# Changes

,  02:20, 10 February 2008
m
changed to greek letter sigma
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First of all, it is limited by completeness.  In practical terms this means that the highest resolution you can get is the resolution at the edge of the detector.  If you collected enough frames, you may be able to squeeze out 0.1A if you process data all the way to the corner.  Usually the detector is positioned close enough to the crystal so that you don't have any diffraction at the edge and then resolution limits should be chosen based on strength of the diffraction.

First of all, it is limited by completeness.  In practical terms this means that the highest resolution you can get is the resolution at the edge of the detector.  If you collected enough frames, you may be able to squeeze out 0.1A if you process data all the way to the corner.  Usually the detector is positioned close enough to the crystal so that you don't have any diffraction at the edge and then resolution limits should be chosen based on strength of the diffraction.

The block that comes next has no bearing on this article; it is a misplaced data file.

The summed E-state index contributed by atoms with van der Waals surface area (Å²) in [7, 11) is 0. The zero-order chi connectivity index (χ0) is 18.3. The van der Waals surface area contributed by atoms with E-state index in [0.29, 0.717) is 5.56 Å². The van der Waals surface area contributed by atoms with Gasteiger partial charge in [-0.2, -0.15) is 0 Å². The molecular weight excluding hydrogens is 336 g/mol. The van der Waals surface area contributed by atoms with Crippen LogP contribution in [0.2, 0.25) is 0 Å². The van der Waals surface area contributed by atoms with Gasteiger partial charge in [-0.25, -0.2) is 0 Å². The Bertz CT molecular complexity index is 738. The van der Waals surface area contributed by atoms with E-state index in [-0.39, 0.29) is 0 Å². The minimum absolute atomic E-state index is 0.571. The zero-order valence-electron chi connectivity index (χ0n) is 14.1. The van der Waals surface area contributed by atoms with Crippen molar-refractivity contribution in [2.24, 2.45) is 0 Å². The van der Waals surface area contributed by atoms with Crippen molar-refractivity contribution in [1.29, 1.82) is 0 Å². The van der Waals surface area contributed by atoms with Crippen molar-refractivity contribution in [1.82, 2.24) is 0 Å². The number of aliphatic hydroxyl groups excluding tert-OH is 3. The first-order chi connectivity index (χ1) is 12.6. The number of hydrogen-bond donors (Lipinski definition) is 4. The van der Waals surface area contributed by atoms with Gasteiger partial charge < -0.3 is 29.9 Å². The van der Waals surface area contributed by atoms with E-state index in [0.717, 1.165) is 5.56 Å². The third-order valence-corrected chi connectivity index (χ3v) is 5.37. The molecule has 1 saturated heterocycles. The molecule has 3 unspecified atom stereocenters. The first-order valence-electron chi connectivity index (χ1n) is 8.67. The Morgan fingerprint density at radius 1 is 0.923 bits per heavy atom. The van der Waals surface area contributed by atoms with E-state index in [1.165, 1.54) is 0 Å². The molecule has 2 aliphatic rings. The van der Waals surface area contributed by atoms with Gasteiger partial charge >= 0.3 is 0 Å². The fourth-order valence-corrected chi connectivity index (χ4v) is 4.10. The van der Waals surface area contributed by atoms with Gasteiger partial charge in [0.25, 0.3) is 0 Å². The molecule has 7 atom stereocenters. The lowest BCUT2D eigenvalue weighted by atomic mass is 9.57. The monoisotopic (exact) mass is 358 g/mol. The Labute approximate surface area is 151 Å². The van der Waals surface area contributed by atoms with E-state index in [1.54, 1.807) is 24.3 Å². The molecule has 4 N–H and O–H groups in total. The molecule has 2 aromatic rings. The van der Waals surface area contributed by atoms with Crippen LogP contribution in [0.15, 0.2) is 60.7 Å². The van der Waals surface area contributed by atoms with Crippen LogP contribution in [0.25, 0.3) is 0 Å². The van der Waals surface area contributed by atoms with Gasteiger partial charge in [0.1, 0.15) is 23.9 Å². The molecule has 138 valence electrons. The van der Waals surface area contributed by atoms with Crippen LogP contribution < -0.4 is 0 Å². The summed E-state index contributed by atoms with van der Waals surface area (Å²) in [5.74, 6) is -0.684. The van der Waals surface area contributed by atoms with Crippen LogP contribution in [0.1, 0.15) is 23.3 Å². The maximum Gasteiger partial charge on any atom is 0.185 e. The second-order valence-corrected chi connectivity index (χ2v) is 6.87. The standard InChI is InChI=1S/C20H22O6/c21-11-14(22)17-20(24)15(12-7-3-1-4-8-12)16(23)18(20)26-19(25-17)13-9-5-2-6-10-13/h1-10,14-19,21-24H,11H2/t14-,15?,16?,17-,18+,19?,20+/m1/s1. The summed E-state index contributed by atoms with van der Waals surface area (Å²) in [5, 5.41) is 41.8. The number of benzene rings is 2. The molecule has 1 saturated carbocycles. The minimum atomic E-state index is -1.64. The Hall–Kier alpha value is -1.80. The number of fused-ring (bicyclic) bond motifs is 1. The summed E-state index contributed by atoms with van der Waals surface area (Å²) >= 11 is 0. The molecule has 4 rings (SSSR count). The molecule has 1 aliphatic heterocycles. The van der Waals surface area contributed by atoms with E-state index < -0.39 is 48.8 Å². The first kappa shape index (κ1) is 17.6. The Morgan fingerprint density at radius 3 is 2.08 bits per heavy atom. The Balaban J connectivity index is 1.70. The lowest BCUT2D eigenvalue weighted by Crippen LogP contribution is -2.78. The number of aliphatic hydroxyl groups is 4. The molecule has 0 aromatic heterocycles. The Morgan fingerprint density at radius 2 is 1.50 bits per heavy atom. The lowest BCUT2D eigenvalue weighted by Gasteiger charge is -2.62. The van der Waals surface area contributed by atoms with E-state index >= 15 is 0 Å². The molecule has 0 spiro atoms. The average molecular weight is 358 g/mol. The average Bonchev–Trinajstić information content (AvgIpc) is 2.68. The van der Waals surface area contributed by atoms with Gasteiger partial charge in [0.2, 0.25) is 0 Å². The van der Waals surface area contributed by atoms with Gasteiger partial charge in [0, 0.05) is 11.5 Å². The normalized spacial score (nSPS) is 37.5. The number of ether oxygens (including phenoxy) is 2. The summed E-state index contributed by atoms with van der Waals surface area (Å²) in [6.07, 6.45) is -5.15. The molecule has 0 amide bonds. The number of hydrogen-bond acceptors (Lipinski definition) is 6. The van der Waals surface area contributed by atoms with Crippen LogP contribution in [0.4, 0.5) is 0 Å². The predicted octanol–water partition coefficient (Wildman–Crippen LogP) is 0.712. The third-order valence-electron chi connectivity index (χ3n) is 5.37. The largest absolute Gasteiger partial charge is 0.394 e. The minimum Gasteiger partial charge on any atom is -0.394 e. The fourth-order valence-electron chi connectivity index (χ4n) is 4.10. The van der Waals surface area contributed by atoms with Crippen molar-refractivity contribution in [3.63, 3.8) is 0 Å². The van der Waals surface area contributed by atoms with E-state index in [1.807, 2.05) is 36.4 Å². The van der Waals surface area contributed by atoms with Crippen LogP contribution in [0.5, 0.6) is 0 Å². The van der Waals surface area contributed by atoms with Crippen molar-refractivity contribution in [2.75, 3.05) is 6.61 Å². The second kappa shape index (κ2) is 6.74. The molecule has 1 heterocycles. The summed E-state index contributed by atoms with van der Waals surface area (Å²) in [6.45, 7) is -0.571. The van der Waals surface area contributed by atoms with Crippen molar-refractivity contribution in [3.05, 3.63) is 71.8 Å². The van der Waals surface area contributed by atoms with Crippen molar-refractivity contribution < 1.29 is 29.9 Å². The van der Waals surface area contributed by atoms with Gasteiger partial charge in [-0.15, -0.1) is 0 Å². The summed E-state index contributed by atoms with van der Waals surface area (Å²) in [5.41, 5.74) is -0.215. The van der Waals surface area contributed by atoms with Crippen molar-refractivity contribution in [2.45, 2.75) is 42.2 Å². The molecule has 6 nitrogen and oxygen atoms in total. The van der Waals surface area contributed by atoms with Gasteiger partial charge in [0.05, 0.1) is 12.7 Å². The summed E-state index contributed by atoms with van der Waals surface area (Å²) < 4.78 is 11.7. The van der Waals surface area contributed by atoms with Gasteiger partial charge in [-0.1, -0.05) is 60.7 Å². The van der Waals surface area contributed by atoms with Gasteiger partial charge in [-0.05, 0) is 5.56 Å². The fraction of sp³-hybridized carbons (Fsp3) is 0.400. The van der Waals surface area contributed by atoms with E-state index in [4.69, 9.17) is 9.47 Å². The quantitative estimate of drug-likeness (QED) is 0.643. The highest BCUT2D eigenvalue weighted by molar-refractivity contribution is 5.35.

−
This limit is commonly based on average I/sigma.  Examples of such choices are:
+
This limit is commonly based on average $I/\sigma$.  Examples of such choices are:
−
- I/sigma=1 in the highest resolution shell
−
- I/sigma=2 in the highest resolution shell
+
- $I/\sigma=1$ in the highest resolution shell
−
- at least 50% of reflections in the highest resolution shell have I/sigma>2
+
- $I/\sigma=2$ in the highest resolution shell
+

+
- at least 50% of reflections in the highest resolution shell have $I/\sigma$ > 2

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